Understanding Philippines-Portugal Relationship
- Jad A. Conde () - July 16, 2006 - 12:00am
Our knowledge of the presence of Portugal in the Philippines is very limited. We only know of the fact that it was Portuguese navigator Ferdinand Magellan who "discovered" the Philippines. But yet, this is not so, as evidenced by what I have learned during the lecture-conference of Professor Carneiro de Sousa at the University of San Carlos entitled Portuguese Maritime Power, Rights, and Enclaves in Asia: The Philippine Connection.

Professor de Sousa is a historian in the Department of History of the Faculty of Letters at the University of Porto whose specialization is History of Portuguese Colonialism. He is the Director of Post-Graduate Studies in Asian Studies and currently, the Director of the Portuguese Center for Southeast Asian Studies in Portugal, which has centers at Porto, Lisboa, and in Laos (southern Portugal).

We know that Ferdinand Magellan landed of Cebu Island on March 16, 1521. We are also certain that his expedition was responsible for the first wave of Christianity in the Philippines. And, of course, we are never oblivious of this Portuguese navigator's death in the unforgettable Battle of Mactan.

There are various details of this remarkable expedition as chronicled by Magellan's official chronicler Antonio Pigafetta that are less known to Filipinos. But, are not those that I have mentioned above the foundation of events in the teaching of Philippine history during the Spanish colonial period? Dr. Resil Mojares, one of the reactors in the lecture-conference, has a better explanation on this:

"Since the late nineteenth-century however, particularly in the past decades, Filipino students and historians have expressed intellectual unease, if not open resistance to a narrative that dates the beginning of our history with the coming of the Europeans. A narrative that privileges what Europeans did instead of what we ourselves did, or had done".

Though this narrative has remained dominant up to the present, historians have been continuously scrutinizing the accuracy of Pigafetta's report. As a matter of fact, its tone and exaggeration were deemed questionable.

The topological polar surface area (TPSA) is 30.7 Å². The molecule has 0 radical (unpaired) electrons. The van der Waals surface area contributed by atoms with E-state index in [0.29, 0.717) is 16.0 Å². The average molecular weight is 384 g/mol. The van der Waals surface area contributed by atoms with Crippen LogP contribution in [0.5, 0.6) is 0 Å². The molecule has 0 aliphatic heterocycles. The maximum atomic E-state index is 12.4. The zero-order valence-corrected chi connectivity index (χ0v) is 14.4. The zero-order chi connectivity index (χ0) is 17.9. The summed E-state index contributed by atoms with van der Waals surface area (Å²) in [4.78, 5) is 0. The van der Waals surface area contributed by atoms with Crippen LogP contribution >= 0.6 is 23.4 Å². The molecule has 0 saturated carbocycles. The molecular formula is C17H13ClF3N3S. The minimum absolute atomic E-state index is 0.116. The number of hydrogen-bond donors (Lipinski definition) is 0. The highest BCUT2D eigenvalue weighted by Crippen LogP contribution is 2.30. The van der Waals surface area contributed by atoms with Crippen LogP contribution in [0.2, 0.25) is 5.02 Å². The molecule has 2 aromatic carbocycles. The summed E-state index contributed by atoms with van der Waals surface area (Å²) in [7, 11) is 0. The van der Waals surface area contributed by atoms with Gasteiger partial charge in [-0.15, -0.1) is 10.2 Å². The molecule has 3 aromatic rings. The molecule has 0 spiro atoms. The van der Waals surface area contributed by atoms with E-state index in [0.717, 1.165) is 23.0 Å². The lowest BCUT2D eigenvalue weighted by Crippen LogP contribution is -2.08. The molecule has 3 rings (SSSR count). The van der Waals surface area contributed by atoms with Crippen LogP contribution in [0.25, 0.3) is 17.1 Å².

Professor de Sousa averred that discovery is a dangerous word. Rather, he believes in the concept of finding and the concept of identification that are two distant topics all together. Dr. Mojares elucidated further that such is the unease or resistance that today it seems we can no longer write or say that Magellan discovered the Philippines without putting the word "discover" in quotation marks. Likewise, without qualifying the discourse of discovery by saying that other peoples (including Portuguese) had in fact been in these islands before 1521. Professor de Sousa, too, acknowledged that the Portuguese and Spanish were not the first to discover Southeast Asia, in general, and the Philippines, in particular.

Professor de Sousa raised some questionable passages in Pigafetta's journal that were written beyond the context of the historical account. He also mentioned about Pigafetta's intention in writing the book. But, this is another topic entirely.

According to Professor de Sousa, "The chronicles, memoirs, documents and maps of the Portuguese presence in Asia also pay particular attention to the travels of Francisco de Castro. Since 1538, de Castro broadened geographical knowledge of the region and intensified political and trade relations with the support of the dynamic governance of the Moluccas."

He also mentioned that, in the case of Southeast Asia, the main peripheral area of Portuguese maritime commercial circulation was the archipelago of the Philippines. The country's southernmost islands around Mindanao were explored, visited and used with economic objectives by the Portuguese commercial navigation on a regular basis during their voyages to the city of Molluca.

Dr. Mojares was impressive when he explained that from Jose Rizal and Pedro Paterno in the nineteenth century to late twentieth century historians like Teodoro Agoncillo and Zeus Salazar, there has been the effort to reconstruct a Philippine history that is much "longer" and more "autonomous" than one that began with Magellan's coming. He added that these efforts at historical revision are a needed corrective to colonial historians, and that we do need to conceive of Philippine history as broader than the one that is framed by the discourse of discovery and colonialism.

The lecture-conference was quite impressive to make better known Portugal's contribution to the early modern history of the Philippines. It was an added information, especially to me. Dr. Mojares, for one, was delighted to learn about the surprising connection between the Philippines and Brazil when, in the Treaty of Madrid in 1750, Portugal gave up claims to the Philippines in exchange for Spanish recognition of Portuguese rights to southern Brazil.

"It may be said that this has very little to do with us since we are talking about treaties and debates about international rights in which we were pawns rather than participants. But to say this is rather impertinent. Such treatise and notions of international rights were not only important to Filipino intellectuals. It became a subject to be interrogated and contested and, in that process, a modern nationalism was formed in the Philippines. Such debates over the rights of nations remain relevant today," Dr. Mojares said.

The lecture-conference culminated with the successful launch of Professor de Sousa's book on the importance of the Philippines to the Portuguese Empire in Asia during XVI and XVII centuries.

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